Canvasser Safety During a Pandemic

by Ben Holse (He/Him)

yellow pedestrian crossing sign - canvasser safety

Canvasser Safety: What You Can Do to Stay Safe

Now more than ever, canvasser safety really matters. When COVID-19 hit, canvassing pretty much stopped everywhere and is only now slowly starting to reemerge. Canvassing can be dangerous, as it requires that you approach strangers in what is often unfamiliar terrain, even when we aren’t in the midst of a pandemic. There are very prominent dangers to the grassroots canvasser, loose dogs, confrontational people and now COVID-19. Below is a short list of suggestions to protect candidates, canvassers and constituents while you’re out knocking on doors. 

COVID-19 Safety Tips: 

Protect yourself, and others. Canvassing during a pandemic will be much different than it was before. The basics here are to wear a mask, stay 6 feet apart, and wear gloves. Even if you don’t feel the need personally to wear this protective gear (but we strongly recommend that you do), wearing protective gear will help ensure that the people you encounter feel safe interacting with you.

Keep a safe distance. Understand that different people will have differing views on what is a safe distance and how close they should be to people. Canvassers should be comfortable telling people that they are keeping them safe by keeping a safe distance. 

Keep your volunteers safe. Canvasser training will matter more than it ever has before. Make sure your volunteers have clear direction during their training on what safety means and that they don’t feel pressured from you to violate safety protocols by approaching people, going out without a mask, etc. 

Keep constituents safe. As a candidate, you don’t need to shake hands to connect with your constituents. Most voters do not want you anywhere near them anyway. Remind them that you are keeping your distance to keep them safe.

Keep your staff safe. Working on a campaign can be a lot pressure; don’t create added pressure by making people think the cant stay safe. And if you do have volunteers who aren’t yet ready to go out canvassing, find something else for them to do, like texting or phone banking.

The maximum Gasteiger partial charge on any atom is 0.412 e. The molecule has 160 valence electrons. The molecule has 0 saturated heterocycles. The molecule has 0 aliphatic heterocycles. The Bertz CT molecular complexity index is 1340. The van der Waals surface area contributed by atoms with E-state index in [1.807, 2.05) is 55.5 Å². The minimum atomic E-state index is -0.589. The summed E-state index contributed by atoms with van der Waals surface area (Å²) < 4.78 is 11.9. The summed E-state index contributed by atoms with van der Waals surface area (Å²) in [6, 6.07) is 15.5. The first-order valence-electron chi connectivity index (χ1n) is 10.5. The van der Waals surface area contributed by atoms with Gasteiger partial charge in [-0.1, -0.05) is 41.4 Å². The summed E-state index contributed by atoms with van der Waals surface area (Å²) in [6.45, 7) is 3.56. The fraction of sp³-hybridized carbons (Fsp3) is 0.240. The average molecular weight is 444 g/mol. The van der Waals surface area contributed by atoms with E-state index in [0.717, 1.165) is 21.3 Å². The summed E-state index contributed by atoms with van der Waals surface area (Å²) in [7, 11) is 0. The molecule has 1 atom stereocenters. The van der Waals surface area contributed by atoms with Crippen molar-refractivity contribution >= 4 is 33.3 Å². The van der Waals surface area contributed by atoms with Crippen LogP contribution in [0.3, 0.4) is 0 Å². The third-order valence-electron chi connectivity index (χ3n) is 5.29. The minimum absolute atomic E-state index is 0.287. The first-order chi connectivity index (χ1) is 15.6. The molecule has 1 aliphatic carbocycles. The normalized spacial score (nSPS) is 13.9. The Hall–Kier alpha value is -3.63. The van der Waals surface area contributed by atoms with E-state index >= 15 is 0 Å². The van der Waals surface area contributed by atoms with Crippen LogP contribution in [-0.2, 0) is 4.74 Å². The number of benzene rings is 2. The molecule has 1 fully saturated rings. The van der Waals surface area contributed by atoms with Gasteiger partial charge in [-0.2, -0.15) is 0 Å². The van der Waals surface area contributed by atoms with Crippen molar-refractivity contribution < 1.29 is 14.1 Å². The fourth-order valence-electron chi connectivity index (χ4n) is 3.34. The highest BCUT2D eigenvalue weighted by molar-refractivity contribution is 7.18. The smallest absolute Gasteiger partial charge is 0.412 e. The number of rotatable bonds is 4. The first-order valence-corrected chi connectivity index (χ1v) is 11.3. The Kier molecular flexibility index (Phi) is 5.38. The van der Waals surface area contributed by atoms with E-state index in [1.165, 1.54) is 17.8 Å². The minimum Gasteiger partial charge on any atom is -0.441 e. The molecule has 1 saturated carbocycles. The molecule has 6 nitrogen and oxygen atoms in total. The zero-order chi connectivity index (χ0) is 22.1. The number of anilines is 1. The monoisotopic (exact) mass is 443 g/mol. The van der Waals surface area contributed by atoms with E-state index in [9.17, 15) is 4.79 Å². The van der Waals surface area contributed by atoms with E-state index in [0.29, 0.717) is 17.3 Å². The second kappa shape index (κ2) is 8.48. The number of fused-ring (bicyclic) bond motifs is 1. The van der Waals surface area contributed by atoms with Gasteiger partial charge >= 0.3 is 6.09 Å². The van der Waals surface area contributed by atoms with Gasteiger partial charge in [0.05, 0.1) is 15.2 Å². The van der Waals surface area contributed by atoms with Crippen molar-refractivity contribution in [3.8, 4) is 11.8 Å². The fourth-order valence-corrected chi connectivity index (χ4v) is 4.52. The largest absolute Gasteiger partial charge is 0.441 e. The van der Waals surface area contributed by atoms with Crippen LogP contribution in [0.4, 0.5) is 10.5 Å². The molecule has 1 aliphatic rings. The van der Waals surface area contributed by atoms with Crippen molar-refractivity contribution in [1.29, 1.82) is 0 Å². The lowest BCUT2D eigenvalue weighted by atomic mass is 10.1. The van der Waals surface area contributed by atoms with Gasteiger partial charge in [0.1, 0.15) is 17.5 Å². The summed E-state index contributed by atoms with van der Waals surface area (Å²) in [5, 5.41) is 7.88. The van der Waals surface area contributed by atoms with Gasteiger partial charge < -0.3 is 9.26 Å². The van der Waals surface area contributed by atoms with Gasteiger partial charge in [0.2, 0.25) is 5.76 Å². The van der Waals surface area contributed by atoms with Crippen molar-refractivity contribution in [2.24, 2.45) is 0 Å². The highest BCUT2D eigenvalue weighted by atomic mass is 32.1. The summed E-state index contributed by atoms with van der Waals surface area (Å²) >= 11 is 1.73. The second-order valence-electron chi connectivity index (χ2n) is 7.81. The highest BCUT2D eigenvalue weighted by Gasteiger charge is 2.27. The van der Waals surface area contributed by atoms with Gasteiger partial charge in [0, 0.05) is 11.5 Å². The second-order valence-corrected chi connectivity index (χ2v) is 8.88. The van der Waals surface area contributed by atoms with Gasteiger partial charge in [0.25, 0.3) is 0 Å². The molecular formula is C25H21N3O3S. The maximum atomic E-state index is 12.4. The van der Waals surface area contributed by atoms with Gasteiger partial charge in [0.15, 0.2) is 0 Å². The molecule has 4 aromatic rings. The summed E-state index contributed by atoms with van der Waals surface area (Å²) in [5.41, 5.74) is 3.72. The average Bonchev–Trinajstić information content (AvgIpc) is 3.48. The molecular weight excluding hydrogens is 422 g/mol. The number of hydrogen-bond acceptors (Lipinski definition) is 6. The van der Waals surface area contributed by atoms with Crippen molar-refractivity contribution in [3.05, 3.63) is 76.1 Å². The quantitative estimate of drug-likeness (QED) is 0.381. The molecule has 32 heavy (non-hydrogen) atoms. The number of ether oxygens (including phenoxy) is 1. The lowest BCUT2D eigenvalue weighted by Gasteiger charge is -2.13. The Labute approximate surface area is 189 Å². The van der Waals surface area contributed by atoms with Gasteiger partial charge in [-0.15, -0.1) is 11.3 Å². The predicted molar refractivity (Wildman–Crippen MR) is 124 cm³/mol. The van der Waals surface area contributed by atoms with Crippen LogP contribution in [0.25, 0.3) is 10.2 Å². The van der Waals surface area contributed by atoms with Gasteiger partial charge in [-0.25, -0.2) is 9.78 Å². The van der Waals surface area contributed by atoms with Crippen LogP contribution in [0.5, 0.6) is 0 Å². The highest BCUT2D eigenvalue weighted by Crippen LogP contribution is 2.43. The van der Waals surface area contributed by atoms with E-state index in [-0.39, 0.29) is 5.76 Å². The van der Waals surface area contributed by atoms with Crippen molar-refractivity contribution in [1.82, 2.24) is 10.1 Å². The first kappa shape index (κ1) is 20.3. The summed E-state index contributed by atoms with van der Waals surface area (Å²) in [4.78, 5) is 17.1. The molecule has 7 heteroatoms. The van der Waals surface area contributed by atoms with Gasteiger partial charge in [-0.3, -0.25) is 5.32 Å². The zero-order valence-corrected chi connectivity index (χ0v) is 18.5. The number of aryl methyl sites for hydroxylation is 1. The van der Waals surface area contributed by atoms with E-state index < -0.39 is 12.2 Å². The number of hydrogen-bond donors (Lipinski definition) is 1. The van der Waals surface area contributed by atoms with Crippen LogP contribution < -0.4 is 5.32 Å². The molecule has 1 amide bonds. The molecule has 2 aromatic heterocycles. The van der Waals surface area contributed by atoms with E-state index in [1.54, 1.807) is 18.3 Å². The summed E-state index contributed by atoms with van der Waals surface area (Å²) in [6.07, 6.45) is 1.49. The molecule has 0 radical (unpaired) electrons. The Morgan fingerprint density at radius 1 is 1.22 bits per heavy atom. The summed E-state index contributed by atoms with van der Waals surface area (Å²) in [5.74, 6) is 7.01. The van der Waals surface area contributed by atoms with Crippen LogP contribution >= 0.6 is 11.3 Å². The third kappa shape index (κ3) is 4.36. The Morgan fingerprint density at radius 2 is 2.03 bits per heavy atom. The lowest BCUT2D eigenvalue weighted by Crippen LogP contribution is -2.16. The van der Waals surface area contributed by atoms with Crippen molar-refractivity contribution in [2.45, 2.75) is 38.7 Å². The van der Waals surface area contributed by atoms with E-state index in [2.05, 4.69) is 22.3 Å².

General Canvasser Safety Tips: 

Stay aware. The most effective way to ensure canvasser safety is to simply stay aware. If you are vigilant you can often spot loose dogs or a car that is driving too fast miles down the road. Recognize the potential for danger and proceed with caution.

Do not argue. On occasion, you will knock on a person’s door who is unreceptive to your message. This can get worse if, for instance, you run into someone who is intoxicated and having a bad day. Nothing fires people up quite like talking politics. When you encounter someone who is combative, simply end the conversation and go canvass another part of your turf.

Look for dogs. Rattle gates before entering a yard and be on the lookout for dogs. Assume every dog is a potential danger unless specifically told otherwise by the dog’s owner. Worst case scenario, if you do find yourself being chased by a loose, aggressive dog, don’t try to outrun it. Just find the nearest spot to get away and regroup. Try to pull yourself up into a tree, jump over a wall or fence, or if necessary, into the bed of a nearby pickup truck. When being chased by a dog, it’s definitely better to ask for forgiveness than permission.

Don't go inside. Never go inside a house, even when invited. Always stay on the doorstep. This is as much a safety issue as it is to prevent you from spending the next hour talking politics over a cup of coffee. 

Trust your gut. Don’t knock on a door or enter a yard you feel uneasy about.

Always have a phone. Canvassers should always carry a cell phone with them. It can keep you safe, and it also can allow you to collect information and keep the conversation going. 

Travel light. Only the essentials should be taken with you when canvassing. Leave any valuables in your car, hidden from sight, or better yet: at home.

Work in pairs. It’s always a best practice to go canvassing in pairs and have each individual canvass opposite sides of the street. There will be times when this is not an option, but it should be the goal, particularly for any new canvassers.

What to do if you can’t canvass? Canvassing is still not possible in many places. Texting, calling, and Zoom meetings have become necessities. For these tactics to be successful, you need to follow the same level of discipline that you would with your canvass program by setting daily goals for contacts. 

How to make the decision on whether it is safe to canvas? We’re all ready for this to be over and go back to our regular routines. But it’s important that you follow your local guidelines and err on the side of safety when deciding if it’s time to resume a canvass program. In some places, the local guidelines may allow for activities like canvassing, but your community won’t yet be ready for it. However, you can still canvass virtually and make a real connection. 

Any questions on grassroots campaigns or canvasser safety tips? Looking for some other great political campaign strategy tips? Drop us a line!